Can smallholders still deliver development in rural Africa?

While small farmer development has been critical in African development in the past — for example, in the cases of cocoa farmers in southern Ghana in the late 19th Century, coffee smallholders in Kenya in the 1950s and 1960s, or Mali’s cotton growers in the 1990s — some wonder whether they can be part of future agricultural development.

Their doubts arise on two grounds. One argument is that technical advances increasingly require heavy capital investment, access to rapid advice, and technical education to appreciate how the innovations work. An example is precision farming, where GPS can be used to adjust seed and fertiliser application rates within fields. The other argument is that supply chains are evolving to require higher and more standardised quality, large lots delivered on time, with demands for certification and traceability — conditions that small farmers cannot meet.

Similar problems may arise with mitigation of climate change: if farmers are to be rewarded for capturing carbon on their farms, then how can this be monitored, reported and verified across millions of smallholdings?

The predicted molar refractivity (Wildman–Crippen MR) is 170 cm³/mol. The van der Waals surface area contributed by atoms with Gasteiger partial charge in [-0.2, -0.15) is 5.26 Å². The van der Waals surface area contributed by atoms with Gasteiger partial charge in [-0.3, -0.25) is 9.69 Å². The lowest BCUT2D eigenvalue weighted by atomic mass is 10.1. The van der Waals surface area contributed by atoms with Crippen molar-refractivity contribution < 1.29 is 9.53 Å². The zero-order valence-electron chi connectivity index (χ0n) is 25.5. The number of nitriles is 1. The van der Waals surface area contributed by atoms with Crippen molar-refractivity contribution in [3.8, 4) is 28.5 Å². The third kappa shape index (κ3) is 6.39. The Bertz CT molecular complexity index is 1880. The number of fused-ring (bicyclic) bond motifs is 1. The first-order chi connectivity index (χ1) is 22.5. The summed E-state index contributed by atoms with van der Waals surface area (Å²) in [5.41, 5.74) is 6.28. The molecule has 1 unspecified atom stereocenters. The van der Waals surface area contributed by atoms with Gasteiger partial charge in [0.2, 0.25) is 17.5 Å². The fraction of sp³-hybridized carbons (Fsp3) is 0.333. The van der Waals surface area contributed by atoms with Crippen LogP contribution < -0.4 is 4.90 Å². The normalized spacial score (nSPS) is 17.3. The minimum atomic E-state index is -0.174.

Since small farmers have learned to uses new technologies in the past, and to deliver to unfamiliar supply chains with novel demands, then it is likely that some of them can meet these challenges. Essentially, the challenge is to reduce the high transactions costs involved when input suppliers, technical specialists, bankers and large-scale buyers interact with small farmers. There are ways to do this: contract farming and farmer associations, for example. But more needs to be understood about how to set these up, while (in the case of farmer co-operatives) avoiding the failures of the past.

Further reading

The paper below by FAC researcher Steve Wiggins addresses some of the doubts about small farmers’ role in future agricultural development in Africa.